Here's an art show full of visual work inspired by premium cable. You can buy prints etc. for varying three-figure sums. More traditional fan art, too, is often sold at fan conventions. And I don't expect these folks to get sued. Why is the anti-commercialization norm so strong with fan fiction and video, but not with fan art, and why have copyright owners seemingly tolerated so much more commercialization in the visual field? (This is far from the only example of transformative visual works for sale I've seen; it's just the one I saw today.) Is it the lingering mystique of the unique art object, such that the "original" drawing/painting/etc. seems to have so much more labor value than the "original" copy of a text or vid that a sale of the former is justified?
Also there is no accounting for taste; while my kindergartender couldn't produce any of these, I think my friends do far better work, and for free. Though I liked this Alternate Ending exhibit better, alternate endings being a staple of traditional fanworks, it does seem to me that traditional fan cultures focus more on classic aesthetics--creating beautiful art objects that are also transformative works--than these producers. Intriguingly, the artist who in my opinion does the most polished work in the second exhibit has a Kickstarter for a poster of every Wile E. Coyote ACME purchase during the classic cartoons, and its more widespread success--these ACME posters aren't limited editions of small numbers, like most of the works in the exhibits linked above--suggests that the current art world aesthetic has something to do with avoiding mass appeal. That's not a new insight, but in the context of transformative works specifically I wonder: does beauty make it harder to see transformativeness, or easier? I know in the DMCA hearings we constantly had to say that it was important to vidders as artists to convey their messages in aesthetically rich ways, and some people seemed to have trouble hearing that, even though we ordinarily accept that attractive, seductive, well-put-together art is more effective art.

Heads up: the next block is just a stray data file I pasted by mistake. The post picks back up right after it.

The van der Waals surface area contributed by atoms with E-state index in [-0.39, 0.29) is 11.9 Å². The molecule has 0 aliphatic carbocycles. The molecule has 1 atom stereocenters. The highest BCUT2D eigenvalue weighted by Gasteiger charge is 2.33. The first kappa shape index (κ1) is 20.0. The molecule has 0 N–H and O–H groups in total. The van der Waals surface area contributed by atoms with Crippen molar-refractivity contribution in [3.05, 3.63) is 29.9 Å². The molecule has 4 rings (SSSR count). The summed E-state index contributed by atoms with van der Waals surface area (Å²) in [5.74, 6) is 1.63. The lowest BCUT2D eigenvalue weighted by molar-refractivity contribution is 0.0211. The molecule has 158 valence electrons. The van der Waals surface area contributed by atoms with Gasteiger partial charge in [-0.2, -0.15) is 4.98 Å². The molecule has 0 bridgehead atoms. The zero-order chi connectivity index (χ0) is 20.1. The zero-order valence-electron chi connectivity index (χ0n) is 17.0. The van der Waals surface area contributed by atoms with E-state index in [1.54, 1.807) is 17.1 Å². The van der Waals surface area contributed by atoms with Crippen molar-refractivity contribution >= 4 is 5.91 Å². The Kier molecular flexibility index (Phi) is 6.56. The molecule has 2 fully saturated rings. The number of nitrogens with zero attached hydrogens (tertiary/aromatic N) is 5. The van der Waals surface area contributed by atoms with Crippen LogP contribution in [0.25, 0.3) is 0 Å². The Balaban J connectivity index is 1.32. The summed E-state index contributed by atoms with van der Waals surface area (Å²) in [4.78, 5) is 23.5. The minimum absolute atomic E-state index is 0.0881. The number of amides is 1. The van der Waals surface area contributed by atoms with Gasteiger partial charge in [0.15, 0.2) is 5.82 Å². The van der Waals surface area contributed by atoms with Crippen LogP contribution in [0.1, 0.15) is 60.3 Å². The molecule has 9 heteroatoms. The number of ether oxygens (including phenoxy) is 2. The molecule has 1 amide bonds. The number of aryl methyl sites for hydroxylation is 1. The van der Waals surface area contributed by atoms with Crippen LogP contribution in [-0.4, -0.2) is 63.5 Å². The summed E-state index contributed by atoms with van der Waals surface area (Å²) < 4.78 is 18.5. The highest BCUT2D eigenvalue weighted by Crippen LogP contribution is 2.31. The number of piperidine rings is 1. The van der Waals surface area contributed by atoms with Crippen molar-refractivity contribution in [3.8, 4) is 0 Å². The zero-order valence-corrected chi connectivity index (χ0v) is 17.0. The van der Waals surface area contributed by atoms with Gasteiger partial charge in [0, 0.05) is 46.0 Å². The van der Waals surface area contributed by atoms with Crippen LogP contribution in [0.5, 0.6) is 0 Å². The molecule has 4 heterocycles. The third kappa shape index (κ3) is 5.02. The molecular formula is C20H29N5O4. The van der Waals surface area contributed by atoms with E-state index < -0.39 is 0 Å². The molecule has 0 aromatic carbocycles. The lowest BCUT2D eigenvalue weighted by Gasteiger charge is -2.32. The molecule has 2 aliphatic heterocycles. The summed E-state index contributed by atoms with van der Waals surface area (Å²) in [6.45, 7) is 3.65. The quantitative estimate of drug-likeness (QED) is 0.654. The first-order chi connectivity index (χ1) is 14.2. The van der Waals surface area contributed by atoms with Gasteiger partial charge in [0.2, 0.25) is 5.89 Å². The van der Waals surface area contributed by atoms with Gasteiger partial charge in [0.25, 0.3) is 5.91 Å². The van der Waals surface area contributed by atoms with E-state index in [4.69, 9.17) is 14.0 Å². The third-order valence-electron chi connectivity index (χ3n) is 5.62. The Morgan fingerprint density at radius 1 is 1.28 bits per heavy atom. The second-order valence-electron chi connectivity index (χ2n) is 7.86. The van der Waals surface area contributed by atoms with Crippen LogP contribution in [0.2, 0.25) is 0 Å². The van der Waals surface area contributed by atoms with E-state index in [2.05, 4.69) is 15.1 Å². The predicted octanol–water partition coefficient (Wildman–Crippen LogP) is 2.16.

Of course, I support bad transformative works too! Quality isn't the standard for transformativeness; also you don't get good transformative works without a lot of space for bad ones. But when classical portraiture techniques risk liability for seeming too exploitative of the subject, there's something weird going on about the intersection of art and transformation.